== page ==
The dozen or so marketing surveys I analyzed each year at SPI also demonstrated the greater popularity of the simple over the complex. But towards the end of the 1970s, and into the 1980s, another phenomena expressed itself. It seems that those people who stayed with wargaming tended to prefer more complex games. Thus if a publisher wanted to hang on to the existing market, more complex games had to be produced. Yet it was also obvious that new gamers needed simpler games. Going into the 1980s, the market for simpler games was shrinking while the market for complex games was holding its own. Actually, the complex game market was also declining, it was just declining a lot less. Publishers continued to put out some simple games, yet even the most avid and experienced gamer liked to deal with a less daunting game from time to time. The changing lifestyles of gamers actually led to their using the more complex games like books: as sources of information. There was little time to actually set up and play the more complex games. So a well done simple game was still welcome as a game that took little enough time and effort that one could actually play it.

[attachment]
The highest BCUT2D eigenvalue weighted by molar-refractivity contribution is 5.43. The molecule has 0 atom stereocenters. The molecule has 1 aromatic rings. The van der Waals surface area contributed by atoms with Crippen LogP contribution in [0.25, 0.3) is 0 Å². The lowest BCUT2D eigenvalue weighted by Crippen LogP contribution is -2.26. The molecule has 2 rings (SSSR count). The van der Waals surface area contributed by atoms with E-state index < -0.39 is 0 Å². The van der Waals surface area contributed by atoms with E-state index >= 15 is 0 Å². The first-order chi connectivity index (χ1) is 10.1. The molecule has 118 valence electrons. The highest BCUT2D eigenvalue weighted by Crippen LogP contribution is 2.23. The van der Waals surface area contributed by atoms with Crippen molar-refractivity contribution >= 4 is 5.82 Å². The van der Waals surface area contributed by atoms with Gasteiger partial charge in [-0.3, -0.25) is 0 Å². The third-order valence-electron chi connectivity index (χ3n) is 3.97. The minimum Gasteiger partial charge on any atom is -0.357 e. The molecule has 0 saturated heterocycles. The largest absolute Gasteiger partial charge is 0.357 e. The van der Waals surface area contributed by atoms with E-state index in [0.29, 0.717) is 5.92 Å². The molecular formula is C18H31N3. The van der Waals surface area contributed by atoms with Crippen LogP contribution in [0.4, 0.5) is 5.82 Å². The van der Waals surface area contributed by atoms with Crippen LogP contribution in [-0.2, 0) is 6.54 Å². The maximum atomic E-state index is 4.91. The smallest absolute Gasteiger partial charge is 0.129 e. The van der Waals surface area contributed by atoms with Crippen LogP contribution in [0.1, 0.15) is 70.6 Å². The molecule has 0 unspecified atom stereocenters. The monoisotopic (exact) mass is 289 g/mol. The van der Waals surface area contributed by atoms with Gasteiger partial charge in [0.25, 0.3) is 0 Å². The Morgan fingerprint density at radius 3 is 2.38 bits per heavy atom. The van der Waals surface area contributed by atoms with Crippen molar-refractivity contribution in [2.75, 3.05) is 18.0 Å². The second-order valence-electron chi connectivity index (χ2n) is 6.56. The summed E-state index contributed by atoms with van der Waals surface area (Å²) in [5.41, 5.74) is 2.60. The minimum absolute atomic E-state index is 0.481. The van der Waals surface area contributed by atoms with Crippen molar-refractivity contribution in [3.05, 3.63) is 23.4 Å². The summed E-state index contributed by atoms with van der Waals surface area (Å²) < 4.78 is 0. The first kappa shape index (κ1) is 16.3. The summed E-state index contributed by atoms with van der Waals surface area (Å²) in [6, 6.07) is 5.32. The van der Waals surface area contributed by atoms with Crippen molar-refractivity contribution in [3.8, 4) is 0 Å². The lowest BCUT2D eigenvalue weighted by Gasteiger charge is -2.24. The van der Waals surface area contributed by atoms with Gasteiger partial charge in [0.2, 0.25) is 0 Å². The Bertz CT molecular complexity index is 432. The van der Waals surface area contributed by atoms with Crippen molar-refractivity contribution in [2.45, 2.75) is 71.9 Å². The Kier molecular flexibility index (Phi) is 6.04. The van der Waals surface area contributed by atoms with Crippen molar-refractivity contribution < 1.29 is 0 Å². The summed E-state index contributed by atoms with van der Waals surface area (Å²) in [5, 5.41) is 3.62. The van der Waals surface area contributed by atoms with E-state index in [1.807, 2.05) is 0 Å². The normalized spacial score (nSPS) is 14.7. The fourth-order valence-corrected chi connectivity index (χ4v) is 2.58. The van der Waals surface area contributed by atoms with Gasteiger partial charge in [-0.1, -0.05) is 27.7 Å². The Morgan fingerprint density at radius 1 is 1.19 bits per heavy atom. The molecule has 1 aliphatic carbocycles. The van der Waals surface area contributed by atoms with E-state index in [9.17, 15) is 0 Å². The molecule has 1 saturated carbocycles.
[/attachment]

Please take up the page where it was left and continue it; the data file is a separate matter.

Now in my experience, there are two ways to make the most of a simple game. The best and, naturally, the most difficult approach is to sweat blood in order to develop simple but elegant rules to accurately reflect what was going on in the situation. The other approach is to concentrate on playability relentlessly, to cut corners with historicity as much as you can get away with it and hope the gamers won't notice. Well, some of them will notice and some of them won't. In either case, it helps if you have good graphics and good playtesting. All of this may be moot as computer wargames continue to replace paper wargames of any degree of complexity.
Into the 80's
Wargames Over There
Table of Contents
Chapter 5 Contents